Feiwel & Friends - 2020

Let's face it, the last year has not been a good one for any of us has it? After all the terrible stories out there in the news, I knew I could use a few stories about unexpected kind deeds done for people who needed a sign of hope, a sign that someone cared about them.

The Born This Way Foundation was founded by Lady Gaga and her mother Cynthia Germanotta in an effort to support those who are struggling in this world. The hope is to spread more kindness in a world  that needs this more than ever before. 

This is not a book about Lady Gaga but, I did find her particular story eye opening. I did not know that she was bullied and humiliated during her school years beginning at age 11. She has dealt with depression, anorexia, bulimia, anxiety and even cutting issues as a way to deal with stressful situations she encountered continuing into her 30s.

There are over 50 very short stories of individuals who have faced life changing challenges and have found their voice and the courage to tell their story about how an unexpected random act of kindness made such a big difference in their lives. Some individuals have faced bullying, mental health issues, sexual assault, LBGTQ discrimination and other life altering adverse situations. This book is considered a YA genre and although some of the stories are sad, they are important and also uplifting as well. This is a book to be read in small doses, absorbed and not binge read.  The message, help change someone's life, improve your community, help change the world by one small unexpected kind deed at a time. I'm so happy I came across this one.

Rating - 5/5 stars

Wednesday, October 28, 2020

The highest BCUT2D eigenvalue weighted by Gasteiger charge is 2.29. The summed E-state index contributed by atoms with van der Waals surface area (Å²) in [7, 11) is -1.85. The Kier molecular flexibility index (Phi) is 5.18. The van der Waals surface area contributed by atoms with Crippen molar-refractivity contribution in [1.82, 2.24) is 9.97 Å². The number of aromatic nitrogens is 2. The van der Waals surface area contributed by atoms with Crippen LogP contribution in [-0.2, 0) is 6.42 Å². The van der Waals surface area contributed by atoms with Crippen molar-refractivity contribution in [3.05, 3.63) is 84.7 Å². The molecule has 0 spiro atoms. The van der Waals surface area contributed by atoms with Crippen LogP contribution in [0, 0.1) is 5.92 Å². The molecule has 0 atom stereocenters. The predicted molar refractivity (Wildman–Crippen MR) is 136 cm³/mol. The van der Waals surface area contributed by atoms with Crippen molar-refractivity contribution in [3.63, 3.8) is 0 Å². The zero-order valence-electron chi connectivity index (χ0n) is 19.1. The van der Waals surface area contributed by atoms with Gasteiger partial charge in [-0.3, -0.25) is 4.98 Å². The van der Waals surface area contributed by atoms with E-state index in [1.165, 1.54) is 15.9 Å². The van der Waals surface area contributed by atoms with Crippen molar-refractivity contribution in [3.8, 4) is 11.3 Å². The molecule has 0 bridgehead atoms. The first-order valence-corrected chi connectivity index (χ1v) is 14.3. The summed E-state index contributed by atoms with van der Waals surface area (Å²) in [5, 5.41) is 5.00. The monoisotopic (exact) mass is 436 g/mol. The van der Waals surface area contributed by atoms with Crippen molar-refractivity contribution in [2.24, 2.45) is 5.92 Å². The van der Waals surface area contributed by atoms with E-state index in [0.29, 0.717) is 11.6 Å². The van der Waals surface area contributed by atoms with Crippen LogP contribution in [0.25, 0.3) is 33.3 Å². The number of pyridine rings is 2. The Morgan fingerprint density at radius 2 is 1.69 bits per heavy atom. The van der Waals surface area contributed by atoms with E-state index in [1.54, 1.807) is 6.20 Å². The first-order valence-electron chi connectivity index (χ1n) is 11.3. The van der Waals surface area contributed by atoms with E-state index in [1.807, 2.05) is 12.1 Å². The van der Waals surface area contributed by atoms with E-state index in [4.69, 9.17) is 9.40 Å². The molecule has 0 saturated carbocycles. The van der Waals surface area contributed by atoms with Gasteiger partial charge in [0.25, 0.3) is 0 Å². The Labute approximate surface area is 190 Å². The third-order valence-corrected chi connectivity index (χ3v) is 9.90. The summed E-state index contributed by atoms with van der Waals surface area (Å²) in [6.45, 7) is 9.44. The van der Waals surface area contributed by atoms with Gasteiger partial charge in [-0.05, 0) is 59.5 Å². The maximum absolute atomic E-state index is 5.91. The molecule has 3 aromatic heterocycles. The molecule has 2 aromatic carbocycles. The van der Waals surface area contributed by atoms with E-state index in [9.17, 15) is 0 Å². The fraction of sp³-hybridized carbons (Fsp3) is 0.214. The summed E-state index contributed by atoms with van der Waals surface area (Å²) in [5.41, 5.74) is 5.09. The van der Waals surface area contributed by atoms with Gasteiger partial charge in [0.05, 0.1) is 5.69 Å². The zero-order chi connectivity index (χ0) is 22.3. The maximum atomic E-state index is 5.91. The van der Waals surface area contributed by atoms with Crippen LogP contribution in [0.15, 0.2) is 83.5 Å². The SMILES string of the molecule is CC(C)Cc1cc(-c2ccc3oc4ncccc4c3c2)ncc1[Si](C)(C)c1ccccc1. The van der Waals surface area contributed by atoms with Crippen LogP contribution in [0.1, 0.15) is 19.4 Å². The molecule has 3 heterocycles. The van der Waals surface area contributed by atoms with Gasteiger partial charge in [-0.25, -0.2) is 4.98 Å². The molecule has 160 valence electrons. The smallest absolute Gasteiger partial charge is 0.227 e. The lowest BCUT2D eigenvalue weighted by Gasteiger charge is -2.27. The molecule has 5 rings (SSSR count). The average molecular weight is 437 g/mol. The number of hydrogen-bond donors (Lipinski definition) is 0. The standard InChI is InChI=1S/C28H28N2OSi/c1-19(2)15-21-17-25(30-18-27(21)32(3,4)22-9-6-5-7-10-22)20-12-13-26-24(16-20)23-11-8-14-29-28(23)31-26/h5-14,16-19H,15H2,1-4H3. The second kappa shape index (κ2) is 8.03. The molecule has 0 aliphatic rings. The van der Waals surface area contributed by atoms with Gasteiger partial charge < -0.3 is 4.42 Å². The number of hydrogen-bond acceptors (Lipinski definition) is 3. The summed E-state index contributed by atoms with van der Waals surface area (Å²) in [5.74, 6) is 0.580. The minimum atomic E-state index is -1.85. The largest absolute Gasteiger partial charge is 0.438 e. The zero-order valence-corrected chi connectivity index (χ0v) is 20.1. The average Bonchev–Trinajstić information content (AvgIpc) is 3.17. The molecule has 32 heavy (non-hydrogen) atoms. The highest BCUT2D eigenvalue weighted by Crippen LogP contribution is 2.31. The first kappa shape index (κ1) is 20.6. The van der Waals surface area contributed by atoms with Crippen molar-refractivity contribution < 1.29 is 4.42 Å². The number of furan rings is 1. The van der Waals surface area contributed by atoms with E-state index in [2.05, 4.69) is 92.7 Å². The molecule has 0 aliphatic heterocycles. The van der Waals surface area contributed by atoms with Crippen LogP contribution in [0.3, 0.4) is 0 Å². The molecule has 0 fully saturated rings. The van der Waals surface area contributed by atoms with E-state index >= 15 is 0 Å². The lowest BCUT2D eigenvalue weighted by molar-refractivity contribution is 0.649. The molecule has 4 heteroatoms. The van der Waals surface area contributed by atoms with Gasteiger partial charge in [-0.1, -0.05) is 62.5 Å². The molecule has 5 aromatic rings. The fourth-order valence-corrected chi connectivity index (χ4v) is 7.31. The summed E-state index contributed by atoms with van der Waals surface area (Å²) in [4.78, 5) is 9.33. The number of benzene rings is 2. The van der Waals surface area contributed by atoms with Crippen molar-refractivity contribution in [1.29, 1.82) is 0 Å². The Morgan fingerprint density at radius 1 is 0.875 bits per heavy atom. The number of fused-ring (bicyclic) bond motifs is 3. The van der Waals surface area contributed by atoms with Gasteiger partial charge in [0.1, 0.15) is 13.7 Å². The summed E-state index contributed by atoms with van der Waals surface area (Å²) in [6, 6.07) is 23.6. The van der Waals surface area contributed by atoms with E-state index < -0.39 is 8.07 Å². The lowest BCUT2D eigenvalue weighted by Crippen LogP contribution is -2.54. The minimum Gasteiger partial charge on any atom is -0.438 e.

Book Review - His Truth is Marching On: John Lewis & the Power of Hope; Jon Meacham

Random House - 2020

His Truth is Marching On, is a beautiful tribute to recently departed Congressman John Lewis.  

John Lewis was a man who at just 25 years of age was nearly beaten to death on "Bloody Sunday" as he marched with others on the Edmund Pettus Bridge in Selma, Alabama in the name of justice and equality. Lewis, the great grandson of a slave grew up in Troy, AL. He was the son of a cotton farmer and from an early age his strong Christian faith and non violent principals guided him as a way of life. While attending seminary school in Nashville, TN, in the hopes of becoming a preacher, he was encouraged to join the Civil Rights Movement by John Lawson. Lewis struggled with his own insecurities at times but, he always pushed forward by getting others to organize and fight for what was right, something he called "good trouble."

This book is not a full biography but rather focuses mostly on the turbulent years 1957-1968 leading up to the Civil Rights Movement. His 30+ year career in Congress plays a minor role here.  I though Jon Meacham did a fabulous job showing us what inspired and drove Lewis to become a man of action, a man who deeply believe in equality and justice for all. Even weeks before his death from pancreatic cancer, Lewis  made it a point to attend the Black Lives Matter March in June at Lafayette Park in Washington, DC.

It seems clear that Meacham looks up to Lewis as an American Hero, and, I'm pretty sure that most readers, like me, who read this book will agree. I enjoyed the photos peppered throughout, as well as the afterward which was written by John Lewis. So happy I read this book.

Rating - 5/5 stars

Tuesday, October 27, 2020

First Chapter First Paragraph Tuesday Intros - Nursing Homes Are Murder; Mike Befeler

Welcome to First Chapter/Intros, now hosted by Yvonne @ Socrates Book ReviewsEach week readers post the first paragraph (or 2) of a book they are reading or that they plan to read soon.

The week, before our presidential election, I find myself in need of an easy, fun read. My pick is a  book I got at a library sale in 2015 or so.

Five Star Publishing - 2015


"Deep in contemplation over how much longer my eighty-five year old body and soggy mind would last, I sat on the balcony of our Hibiscus Hotel room overlooking The Honolulu Ala Wai Yatch Harbor.  I felt a surge of gratitude that my limbs moved and my organs did what they were supposed to, but I did have this one little problem--overnight my short-term memory disappeared like a mosquito being zapped in one of those electric traps.  Getting old was a pisser, but I counted my blessings to be here in this tropical paradise with my family."